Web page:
I recently re-read one of my favorite books by British explorer and scientist , R.A. Bagnold, Libyan Sands: Travel in a Dead World. Published in 1935, the memoir recounts in wonderful detail how he and his companions mounted several of the first successful automobile explorations of the Western Desert of North Africa and the Great Sand Sea. On their leave time, and using their own resources and vehicles, Bagnold’s expeditions into the unknown were prodigious, requiring extraordinary forethought, preparation, hard work and ingenuity. Consider the logistics of driving open-topped Ford Model A’s into the deep desert for weeks at a time without the benefit of electronic devices, back-up or rescue support, or even maps to guide you. Imagine the motivation to use your own money and vacation time to embark on such an adventure. To cross, by primitive automobile, ancient and long desiccated expanses of sand that even the Bedouin did not enter as it was too dry, too dangerous.
Obviously, Bagnold and crew took care to be well provisioned with food, fuel, spare parts, and other gear. The book often makes reference to the men having to replace broken axles in boulder fields, rebuild gearboxes among sand dunes, repair broken frames, engineer custom engine cooling systems from scratch, develop new land navigation techniques across a barren and featureless landscape, and so on. It was an amazing feat, and ten years after his adventures, the reward Bagnold received, knowing of his self-taught expertise in the field and having already served in the British Army, was being tapped by the English government to wage a guerilla war (the famous Long Range Desert Group) against Gen. Rommel in North Africa during the second World War.
With this read fresh on my mind, I also just picked up the autobiography of Ranulph Fiennes, largely considered to be the world’s greatest living explorer. In his book, Mad, Bad and Dangerous to Know, he is currently regaling the reader with stories of his 1979-1982 Transglobe Expedition in which he and his fellow teammates, starting in Greenwich England, made the world’s first “vertical,” or latitudinal, circumnavigation of the world through both poles. One of the basic requirements was that the team was not allowed to fly for any section of the journey: they had to travel by ship, car, snowmobile, cross-country skis, or simply on foot. This expedition took years of dedicated preparation, the endorsement and resources from the British government, as well as corporate and private support. Again, imagine the planning for such an enterprise: the food, the fuel, communications, medical, mechanical, navigation, weather, finances … the list of things appears nearly endless.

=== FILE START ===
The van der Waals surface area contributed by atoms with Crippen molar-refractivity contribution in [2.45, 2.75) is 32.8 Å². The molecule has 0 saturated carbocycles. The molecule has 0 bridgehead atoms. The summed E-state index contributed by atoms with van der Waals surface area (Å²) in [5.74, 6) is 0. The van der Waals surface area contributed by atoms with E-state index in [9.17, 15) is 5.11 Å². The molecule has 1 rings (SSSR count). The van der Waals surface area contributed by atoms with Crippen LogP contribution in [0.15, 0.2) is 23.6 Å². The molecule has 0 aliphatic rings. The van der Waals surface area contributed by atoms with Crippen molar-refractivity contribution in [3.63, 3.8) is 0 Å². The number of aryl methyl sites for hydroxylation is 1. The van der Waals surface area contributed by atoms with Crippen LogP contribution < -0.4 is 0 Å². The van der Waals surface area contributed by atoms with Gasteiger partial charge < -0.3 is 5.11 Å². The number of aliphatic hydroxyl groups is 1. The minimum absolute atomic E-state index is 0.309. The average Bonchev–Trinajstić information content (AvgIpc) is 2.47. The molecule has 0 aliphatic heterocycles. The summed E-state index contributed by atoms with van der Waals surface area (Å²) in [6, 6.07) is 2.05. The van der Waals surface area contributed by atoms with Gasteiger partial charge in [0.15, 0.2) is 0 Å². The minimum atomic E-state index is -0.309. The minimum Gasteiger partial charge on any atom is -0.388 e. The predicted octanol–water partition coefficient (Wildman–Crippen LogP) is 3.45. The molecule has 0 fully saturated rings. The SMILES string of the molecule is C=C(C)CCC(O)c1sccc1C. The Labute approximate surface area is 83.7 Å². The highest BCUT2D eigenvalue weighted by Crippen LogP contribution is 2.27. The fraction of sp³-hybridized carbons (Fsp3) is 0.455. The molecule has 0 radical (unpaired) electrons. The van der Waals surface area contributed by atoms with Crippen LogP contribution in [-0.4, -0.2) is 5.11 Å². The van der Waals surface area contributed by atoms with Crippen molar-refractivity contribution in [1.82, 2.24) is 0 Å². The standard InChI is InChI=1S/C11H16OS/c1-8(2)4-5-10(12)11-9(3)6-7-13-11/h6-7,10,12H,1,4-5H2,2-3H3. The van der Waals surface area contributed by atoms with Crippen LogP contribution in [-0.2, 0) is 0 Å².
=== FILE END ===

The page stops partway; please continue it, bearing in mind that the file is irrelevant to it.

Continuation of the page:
In both cases, Bagnold and Fiennes and their teams planned fastidiously and expertly for every foreseeable contingency. But, despite being well prepared, things still went disastrously wrong at times and threatened seemingly inescapable failure, if not outright death. In reading about these gentlemen, what universally saved them from failure and death (apart from the occasional blind luck), what ultimately produced success and brought them home, was perseverance. They had the courage, discipline, and moral fortitude to push through whatever challenge or menace was before them; and they had the wisdom to work the immediate problem, yes, but also keep their eye on the ultimate objective. They didn’t allow themselves to become bogged down or overly discouraged on the loss of a tire here, the loss of a finger there, or the inconvenient fact that although they usually knew the direction they were heading, they sometimes they couldn’t see six inches in front of their faces due to driving sand or snow.
What’s the point of all this? Well, as with all analogies, it isn’t a perfect one, but the same truth applies to financial planning and investments. Our financial resources, built, driven and maintained by us, are designed to carry us through life; and life can be a long, very difficult and sometimes painful journey. There are profound frustrations and losses along the way, and sometimes a volatile stock market can hit us like a wave crashing over a ship. However, we always have the choice of working through the challenges and keeping our eye on the ultimate goal and, if proper planning was done, the ship should be well built and able to handle almost any storm and get us to where we want to go.
– Chad Campbell
PS – Two interesting footnotes:
After his North African adventures and back home in England, Mr. Bagnold conducted laboratory research on the dynamics between winds and sand and published a scientific work on the subject which, amazingly, is still in use as reference material by NASA in their studies of sand dunes on Mars.
There is a curious connection between these two books and the stories behind them: Ranulph Fiennes has a younger cousin named Ralph Fiennes, the well known English film actor. In 1996, Ralph starred as a fictionalized Laszlo Almsay in the Oscar winning film The English Patient., one of Bagnold’s fellow explorers in the desert.